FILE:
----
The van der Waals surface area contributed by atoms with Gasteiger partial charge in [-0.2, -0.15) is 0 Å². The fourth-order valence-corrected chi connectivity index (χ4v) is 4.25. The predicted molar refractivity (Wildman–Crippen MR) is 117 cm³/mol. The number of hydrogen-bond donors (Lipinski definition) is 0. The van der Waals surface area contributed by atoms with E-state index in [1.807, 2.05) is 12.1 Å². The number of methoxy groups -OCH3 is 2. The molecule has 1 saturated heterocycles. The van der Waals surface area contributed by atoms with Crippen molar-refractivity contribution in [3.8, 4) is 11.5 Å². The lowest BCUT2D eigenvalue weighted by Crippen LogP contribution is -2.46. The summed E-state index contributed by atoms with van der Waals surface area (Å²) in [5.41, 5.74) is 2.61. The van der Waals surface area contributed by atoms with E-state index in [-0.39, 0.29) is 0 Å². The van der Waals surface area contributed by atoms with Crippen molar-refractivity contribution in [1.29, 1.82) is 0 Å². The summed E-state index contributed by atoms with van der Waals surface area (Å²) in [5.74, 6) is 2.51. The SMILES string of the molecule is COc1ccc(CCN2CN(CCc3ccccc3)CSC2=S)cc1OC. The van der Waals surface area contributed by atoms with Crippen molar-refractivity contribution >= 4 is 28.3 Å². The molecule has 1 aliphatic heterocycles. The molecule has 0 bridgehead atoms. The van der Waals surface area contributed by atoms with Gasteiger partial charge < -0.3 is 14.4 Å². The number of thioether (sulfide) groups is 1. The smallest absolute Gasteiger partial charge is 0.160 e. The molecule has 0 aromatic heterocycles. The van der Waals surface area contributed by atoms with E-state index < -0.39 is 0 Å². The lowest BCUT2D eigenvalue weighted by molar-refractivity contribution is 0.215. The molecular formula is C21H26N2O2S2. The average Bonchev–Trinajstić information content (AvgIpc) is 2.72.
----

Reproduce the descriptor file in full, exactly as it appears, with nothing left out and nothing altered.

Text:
The van der Waals surface area contributed by atoms with Gasteiger partial charge in [-0.2, -0.15) is 0 Å². The fourth-order valence-corrected chi connectivity index (χ4v) is 4.25. The predicted molar refractivity (Wildman–Crippen MR) is 117 cm³/mol. The number of hydrogen-bond donors (Lipinski definition) is 0. The van der Waals surface area contributed by atoms with E-state index in [1.807, 2.05) is 12.1 Å². The number of methoxy groups -OCH3 is 2. The molecule has 1 saturated heterocycles. The van der Waals surface area contributed by atoms with Crippen molar-refractivity contribution in [3.8, 4) is 11.5 Å². The lowest BCUT2D eigenvalue weighted by Crippen LogP contribution is -2.46. The summed E-state index contributed by atoms with van der Waals surface area (Å²) in [5.41, 5.74) is 2.61. The van der Waals surface area contributed by atoms with E-state index in [-0.39, 0.29) is 0 Å². The van der Waals surface area contributed by atoms with Crippen molar-refractivity contribution in [1.29, 1.82) is 0 Å². The summed E-state index contributed by atoms with van der Waals surface area (Å²) in [5.74, 6) is 2.51. The SMILES string of the molecule is COc1ccc(CCN2CN(CCc3ccccc3)CSC2=S)cc1OC. The van der Waals surface area contributed by atoms with Crippen molar-refractivity contribution >= 4 is 28.3 Å². The molecule has 1 aliphatic heterocycles. The molecule has 0 bridgehead atoms. The van der Waals surface area contributed by atoms with Gasteiger partial charge < -0.3 is 14.4 Å². The number of thioether (sulfide) groups is 1. The smallest absolute Gasteiger partial charge is 0.160 e. The molecule has 0 aromatic heterocycles. The van der Waals surface area contributed by atoms with E-state index < -0.39 is 0 Å². The lowest BCUT2D eigenvalue weighted by molar-refractivity contribution is 0.215. The molecular formula is C21H26N2O2S2. The average Bonchev–Trinajstić information content (AvgIpc) is 2.72.